Blog / Because I Care / Providing purpose in the digital world
Because I Care
Providing purpose in the digital world
Anthony Diver CEO and Creative Director of Mosquito Agency
Providing purpose in the digital world
I’ve been in the digital world for decades now, but I remember the first day I ‘entered’ the mysterious and exciting internet in 1993. Feeling in awe of the gigantic world of communication and information. In hindsight it was tiny in comparison to today, enjoying a handful of webpages from thousands. In my teenage years wanting to play guitar and computer games, it was a revolution for my little world that so many people like me were wanting to put up free, shareable and valuable content - guitar chords a plenty and the chat rooms that was just a natural extension for the amateur radio enthusiast discovering life from another country. It was all very new, exciting and innocent.

For me, the birth of the consumer ready internet had begun. It felt like a whole new world, and most importantly the information, content and communication was earnest, honest and for ‘the right cause’; freely available great content. At this point I was hooked, forever exploring ways to allow connections, interaction and content collide together to form purpose to enhance our lives.

Starting within education, in ’98 I started to design e-learning tools for schools, publishers, governmental departments. It felt very worthwhile, using the internet and interactive software to help covey learning in context and simulation for all ages; it was and still is really rewarding. One project we produced was one of the world’s first social networks for schools to use technology is a positive way - to communicate better in the class room and to other classrooms around the world. We empowered small voices to be able to ask and answer big questions that matter; a presidential election, climate change, how could schools improve lives.

We’re in a digital revolution, just like the industrial revolution, that started in the city I live, Manchester UK. We’re seeing the global digital media businesses become the new cotton mill owners that dominated the world in a time gone by. With this new digital dominance, comes power to influence, inform and educate, just as the powers to deceive, mislead and encourage criminal activity all from the comfort of your armchair, bar, plane; always on and anywhere. “How could we live without it?” we all ask, whilst ‘glued’ to our screens.

It has moved us into a digital-first world, where you wake up and grab for the phone, not your alarm clock or radio. We stay up too late making sure we have the last nanosecond of your social scroll just in case you miss out on what’s going on, perish the thought it might be another innocuous selfie from a connection you’ve never met or have no sincere relationship with; just to feel part of this new thing of media where we feel if we’re not there we won’t exist.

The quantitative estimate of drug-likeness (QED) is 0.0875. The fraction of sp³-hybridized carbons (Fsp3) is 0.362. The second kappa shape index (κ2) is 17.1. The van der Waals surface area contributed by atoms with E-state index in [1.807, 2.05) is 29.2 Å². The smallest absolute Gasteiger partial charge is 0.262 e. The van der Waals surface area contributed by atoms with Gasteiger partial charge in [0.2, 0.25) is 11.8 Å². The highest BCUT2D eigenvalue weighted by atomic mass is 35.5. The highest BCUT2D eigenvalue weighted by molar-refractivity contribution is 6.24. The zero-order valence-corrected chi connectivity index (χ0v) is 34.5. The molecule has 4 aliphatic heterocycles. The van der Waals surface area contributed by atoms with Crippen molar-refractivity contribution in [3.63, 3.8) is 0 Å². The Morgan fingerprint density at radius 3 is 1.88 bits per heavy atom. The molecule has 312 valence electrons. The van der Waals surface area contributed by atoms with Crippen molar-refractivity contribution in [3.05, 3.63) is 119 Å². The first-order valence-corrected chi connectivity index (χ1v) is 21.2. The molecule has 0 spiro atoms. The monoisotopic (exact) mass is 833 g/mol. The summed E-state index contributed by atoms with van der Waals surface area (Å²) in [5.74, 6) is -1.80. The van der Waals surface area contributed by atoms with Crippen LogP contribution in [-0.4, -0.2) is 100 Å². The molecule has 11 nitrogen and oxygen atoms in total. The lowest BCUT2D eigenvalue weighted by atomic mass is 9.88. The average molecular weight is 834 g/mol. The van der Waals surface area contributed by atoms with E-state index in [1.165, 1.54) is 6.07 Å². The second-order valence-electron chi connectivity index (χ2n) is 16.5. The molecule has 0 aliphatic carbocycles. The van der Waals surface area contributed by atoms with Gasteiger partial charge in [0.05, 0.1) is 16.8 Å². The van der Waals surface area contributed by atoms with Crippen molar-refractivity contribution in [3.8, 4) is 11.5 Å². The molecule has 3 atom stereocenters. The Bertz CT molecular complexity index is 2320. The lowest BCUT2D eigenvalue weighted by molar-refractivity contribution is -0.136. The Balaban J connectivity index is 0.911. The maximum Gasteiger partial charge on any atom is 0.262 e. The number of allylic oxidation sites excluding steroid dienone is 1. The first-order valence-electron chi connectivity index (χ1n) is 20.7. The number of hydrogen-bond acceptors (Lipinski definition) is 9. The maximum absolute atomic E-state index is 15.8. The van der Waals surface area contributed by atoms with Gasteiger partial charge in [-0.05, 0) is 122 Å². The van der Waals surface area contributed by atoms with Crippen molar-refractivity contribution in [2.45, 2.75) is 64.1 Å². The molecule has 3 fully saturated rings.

The all-to-easy to access media consumption scrolls from our cell phones. It’s no wonder we are now in a world where even global leaders are calling out “Fake News”. Where social media and ‘news’ is flooded with celebrity gossip and embarrassing videos have become the modern-day stocks and gallows used centuries before – the era of ‘Public shaming 2.0’ perhaps. With the thousands of stories available to us in hourly basis, it’s no wonder we’re all struggling to distinguish the once clearly segmented library of content within truth, fact, fiction and entertainment; the boundaries are truly blurred…

We have become desensitised to the voyeurism from ‘reality’ TV, and the power of rich media oozing from our social feeds, we’re believing we’re controlling all of this, with the power of 140 characters and a ‘like’ button. Where have all our other emotions gone? …and we’re happy with this limitation? It helps explain why a digital world which can give you so many viewpoints and opinions, we’re limited to a binary of ‘like’ or ignore to form and persuade opinion – ‘the most likes win’ game is a one-directional trajectory of side-taking creating ‘mass opinion’ which is shaping our world around us.

Where does it stop? Where is the line between fact and entertainment? Are we now awash with so much communication that like the rule of advertising, anything said more than 3 times becomes beloved, adopted or ‘the truth’? I feel this limiting digital emotion is proving dangerous. Not everything can be expressed this way. Although we’re always connected, we’re behaviourally disconnected with the run-away train of mass media consumption – where everything is read and believed or sceptically discarded.

My passion in work and life is to make things usable, purposeful, making things easier, or enhances our lives in a small, or bigger way; purpose. Fusing technology with communication to help educate, inform or entertain. Here at Mosquito, the agency I run in the UK, we challenge ourselves to push communication, and equip communities with a purpose to engage. If there is a brief for interaction, we explore how we could allow learners, consumers or business be equipped with the tools to allow its user base to express deeply or feel autonomous. So when you go to market your message, brand, product or service, I would always challenge the purpose, the benefit and the context to provide value to the targeted audience. Avoiding crude advertising formats that litter the web with link-bait and sensationalism.

Purposeful technology within many sectors are benefitting from the digital transformation and that is truly a rewarding experience seeing a project come to fruition and see a benefit. That’s certainly a value I care about. After two decades of being in the ‘digital revolution’, experience and history tells me that the one thing we shouldn’t change is being human and behave like humans in a digital space.
Anthony Diver
CEO and Creative Director of Mosquito Agency